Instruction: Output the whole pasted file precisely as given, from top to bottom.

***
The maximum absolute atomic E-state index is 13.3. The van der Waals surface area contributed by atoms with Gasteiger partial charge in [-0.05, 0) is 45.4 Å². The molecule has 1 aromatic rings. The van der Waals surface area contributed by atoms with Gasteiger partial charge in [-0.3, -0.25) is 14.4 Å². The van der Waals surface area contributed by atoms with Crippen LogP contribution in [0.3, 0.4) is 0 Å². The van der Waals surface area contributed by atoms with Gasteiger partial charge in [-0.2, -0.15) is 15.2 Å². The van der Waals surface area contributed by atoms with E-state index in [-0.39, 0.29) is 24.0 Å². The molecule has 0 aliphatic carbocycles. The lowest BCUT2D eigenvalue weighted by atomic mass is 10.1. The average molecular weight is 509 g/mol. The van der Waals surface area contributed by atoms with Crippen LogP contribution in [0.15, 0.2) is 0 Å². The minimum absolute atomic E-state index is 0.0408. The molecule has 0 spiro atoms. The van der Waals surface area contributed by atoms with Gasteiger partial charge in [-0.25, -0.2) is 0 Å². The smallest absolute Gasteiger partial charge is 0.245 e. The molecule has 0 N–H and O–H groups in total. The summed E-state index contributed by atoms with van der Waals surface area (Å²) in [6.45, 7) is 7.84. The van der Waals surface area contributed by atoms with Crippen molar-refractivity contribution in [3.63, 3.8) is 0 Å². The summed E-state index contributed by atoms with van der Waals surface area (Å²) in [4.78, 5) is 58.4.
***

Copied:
The maximum absolute atomic E-state index is 13.3. The van der Waals surface area contributed by atoms with Gasteiger partial charge in [-0.05, 0) is 45.4 Å². The molecule has 1 aromatic rings. The van der Waals surface area contributed by atoms with Gasteiger partial charge in [-0.3, -0.25) is 14.4 Å². The van der Waals surface area contributed by atoms with Crippen LogP contribution in [0.3, 0.4) is 0 Å². The van der Waals surface area contributed by atoms with Gasteiger partial charge in [-0.2, -0.15) is 15.2 Å². The van der Waals surface area contributed by atoms with E-state index in [-0.39, 0.29) is 24.0 Å². The molecule has 0 aliphatic carbocycles. The lowest BCUT2D eigenvalue weighted by atomic mass is 10.1. The average molecular weight is 509 g/mol. The van der Waals surface area contributed by atoms with Crippen LogP contribution in [0.15, 0.2) is 0 Å². The minimum absolute atomic E-state index is 0.0408. The molecule has 0 spiro atoms. The van der Waals surface area contributed by atoms with Gasteiger partial charge in [-0.25, -0.2) is 0 Å². The smallest absolute Gasteiger partial charge is 0.245 e. The molecule has 0 N–H and O–H groups in total. The summed E-state index contributed by atoms with van der Waals surface area (Å²) in [6.45, 7) is 7.84. The van der Waals surface area contributed by atoms with Crippen molar-refractivity contribution in [3.63, 3.8) is 0 Å². The summed E-state index contributed by atoms with van der Waals surface area (Å²) in [4.78, 5) is 58.4.